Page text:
Model Performance:

Per reader feedback, we’re continuing to share the performance of our trading models, as shown in the following table.

The sharp-eyed may have noticed some small changes in the performance table. We want it to be a reflection of actual client accounts. Sometimes there are some new accounts or changes that were not originally included.

Importantly, we find that blending a trend-following / momentum model (Athena) with a mean reversion / dip-buying model (Holmes) provides two strategies, effective in their own right, that are not correlated with each other or with the overall market. By combining the two, we can get more diversity, lower risk, and a smoother string of returns.

And for these reasons, I am changing the “Trade with Jeff” offer at Seeking Alpha to include a 50-50 split between Holmes and Athena. Current participants have already agreed to this. Since our costs on Athena are lower, we have also lowered the fees for the combination.

If you have been thinking about giving it a try, click through to this post for more information. Also, readers are invited to write to main at newarc dot com for our free, brief description of how we created the Stock Exchange models.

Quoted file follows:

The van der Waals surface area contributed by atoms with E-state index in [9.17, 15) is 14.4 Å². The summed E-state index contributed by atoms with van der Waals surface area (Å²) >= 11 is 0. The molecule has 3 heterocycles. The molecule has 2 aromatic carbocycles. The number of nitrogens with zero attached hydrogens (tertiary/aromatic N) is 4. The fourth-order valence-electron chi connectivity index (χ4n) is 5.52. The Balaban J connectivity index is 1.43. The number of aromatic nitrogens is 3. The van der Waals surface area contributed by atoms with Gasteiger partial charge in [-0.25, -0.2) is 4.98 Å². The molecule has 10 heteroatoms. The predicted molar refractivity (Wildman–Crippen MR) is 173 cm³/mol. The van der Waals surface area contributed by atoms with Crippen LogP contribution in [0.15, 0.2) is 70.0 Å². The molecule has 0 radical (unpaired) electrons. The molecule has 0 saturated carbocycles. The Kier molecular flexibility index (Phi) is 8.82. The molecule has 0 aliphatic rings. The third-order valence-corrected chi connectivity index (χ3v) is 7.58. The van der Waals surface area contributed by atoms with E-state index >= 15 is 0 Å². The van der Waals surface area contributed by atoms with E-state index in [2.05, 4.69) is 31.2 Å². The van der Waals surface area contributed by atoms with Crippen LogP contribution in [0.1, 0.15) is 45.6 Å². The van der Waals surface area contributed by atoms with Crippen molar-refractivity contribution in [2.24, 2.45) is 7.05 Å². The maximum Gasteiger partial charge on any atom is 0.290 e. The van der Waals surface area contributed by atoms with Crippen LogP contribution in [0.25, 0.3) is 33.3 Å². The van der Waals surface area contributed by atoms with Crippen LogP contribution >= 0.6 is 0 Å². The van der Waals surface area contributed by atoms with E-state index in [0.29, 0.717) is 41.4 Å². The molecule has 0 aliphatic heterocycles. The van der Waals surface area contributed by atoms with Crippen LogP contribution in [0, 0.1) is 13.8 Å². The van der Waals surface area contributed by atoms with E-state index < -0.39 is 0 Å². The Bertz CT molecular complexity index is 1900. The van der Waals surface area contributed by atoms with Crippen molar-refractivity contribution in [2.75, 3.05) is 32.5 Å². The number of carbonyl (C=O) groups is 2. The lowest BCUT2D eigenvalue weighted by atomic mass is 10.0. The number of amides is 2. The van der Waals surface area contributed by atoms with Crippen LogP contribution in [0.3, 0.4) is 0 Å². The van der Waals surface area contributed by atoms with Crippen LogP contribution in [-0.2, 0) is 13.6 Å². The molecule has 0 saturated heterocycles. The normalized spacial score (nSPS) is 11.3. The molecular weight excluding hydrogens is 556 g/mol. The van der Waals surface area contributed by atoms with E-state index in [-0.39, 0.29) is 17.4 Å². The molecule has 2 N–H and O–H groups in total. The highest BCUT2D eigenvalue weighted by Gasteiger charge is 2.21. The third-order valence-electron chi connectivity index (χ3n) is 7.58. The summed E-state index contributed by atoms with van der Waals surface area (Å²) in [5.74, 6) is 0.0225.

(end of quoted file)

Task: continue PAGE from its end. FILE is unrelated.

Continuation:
Expert Picks From The Models:

This week’s Stock Exchange is being edited by Blue Harbinger (Blue Harbinger is a source for independent investment ideas).

Holmes: I have no new purchases this week, however I did exit my position in Sally Beauty (SBH) on 12/22 after entering the trade back on 10/24.

Blue Harbinger: Interesting, Holmes. I do recall discussing your purchase of Sally Beauty during the week of 10/24 in this Stock Exchange. And I think it’s nice to review sells once in a while. Why exactly did you finally decide to “fold” this trade?

Holmes: I typically only hold for around six weeks, so this was a longer hold for me. I had a stop loss in place and macro conditions were changing. It was finally time to exit this trade, and I did so at a profit.

BH: Glad you made a little money on this one. I realize your dip buying strategy has been good, but it hasn’t been as “hot” as some of the momentum models lately. How about you RoadRunner—what have you got for us this week?

Road Runner: This week I like Take Two Interactive (TTWO). Are you familiar with this stock, Blue Harbinger?

BH: Yes, Road Runner. This is your fourth Take Two trade since May. The company makes interactive entertainment (i.e. “video games”).